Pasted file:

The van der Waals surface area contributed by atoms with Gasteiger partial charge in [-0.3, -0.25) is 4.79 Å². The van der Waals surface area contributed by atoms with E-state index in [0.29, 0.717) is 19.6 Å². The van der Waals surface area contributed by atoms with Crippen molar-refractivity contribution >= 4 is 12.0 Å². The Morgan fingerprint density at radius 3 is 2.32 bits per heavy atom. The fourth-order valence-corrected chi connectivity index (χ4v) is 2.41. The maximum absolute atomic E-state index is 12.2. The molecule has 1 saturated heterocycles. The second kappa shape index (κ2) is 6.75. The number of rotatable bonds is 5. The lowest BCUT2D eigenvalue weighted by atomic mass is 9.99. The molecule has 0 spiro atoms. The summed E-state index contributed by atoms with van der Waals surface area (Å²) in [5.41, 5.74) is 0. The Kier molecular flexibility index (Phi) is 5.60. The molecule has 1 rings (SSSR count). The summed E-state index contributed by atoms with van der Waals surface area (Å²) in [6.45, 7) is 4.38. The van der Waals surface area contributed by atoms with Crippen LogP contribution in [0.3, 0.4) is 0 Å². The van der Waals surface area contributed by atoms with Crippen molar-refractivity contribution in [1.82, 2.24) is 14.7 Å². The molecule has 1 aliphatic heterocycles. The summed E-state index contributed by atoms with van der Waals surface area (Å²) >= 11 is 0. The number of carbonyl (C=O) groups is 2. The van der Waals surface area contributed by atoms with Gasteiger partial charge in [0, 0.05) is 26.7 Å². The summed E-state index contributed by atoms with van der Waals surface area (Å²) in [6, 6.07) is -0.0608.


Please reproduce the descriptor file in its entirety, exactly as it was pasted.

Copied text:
The van der Waals surface area contributed by atoms with Gasteiger partial charge in [-0.3, -0.25) is 4.79 Å². The van der Waals surface area contributed by atoms with E-state index in [0.29, 0.717) is 19.6 Å². The van der Waals surface area contributed by atoms with Crippen molar-refractivity contribution >= 4 is 12.0 Å². The Morgan fingerprint density at radius 3 is 2.32 bits per heavy atom. The fourth-order valence-corrected chi connectivity index (χ4v) is 2.41. The maximum absolute atomic E-state index is 12.2. The molecule has 1 saturated heterocycles. The second kappa shape index (κ2) is 6.75. The number of rotatable bonds is 5. The lowest BCUT2D eigenvalue weighted by atomic mass is 9.99. The molecule has 0 spiro atoms. The summed E-state index contributed by atoms with van der Waals surface area (Å²) in [5.41, 5.74) is 0. The Kier molecular flexibility index (Phi) is 5.60. The molecule has 1 rings (SSSR count). The summed E-state index contributed by atoms with van der Waals surface area (Å²) in [6.45, 7) is 4.38. The van der Waals surface area contributed by atoms with Crippen LogP contribution in [0.3, 0.4) is 0 Å². The van der Waals surface area contributed by atoms with Crippen molar-refractivity contribution in [1.82, 2.24) is 14.7 Å². The molecule has 1 aliphatic heterocycles. The summed E-state index contributed by atoms with van der Waals surface area (Å²) >= 11 is 0. The number of carbonyl (C=O) groups is 2. The van der Waals surface area contributed by atoms with Gasteiger partial charge in [0, 0.05) is 26.7 Å². The summed E-state index contributed by atoms with van der Waals surface area (Å²) in [6, 6.07) is -0.0608.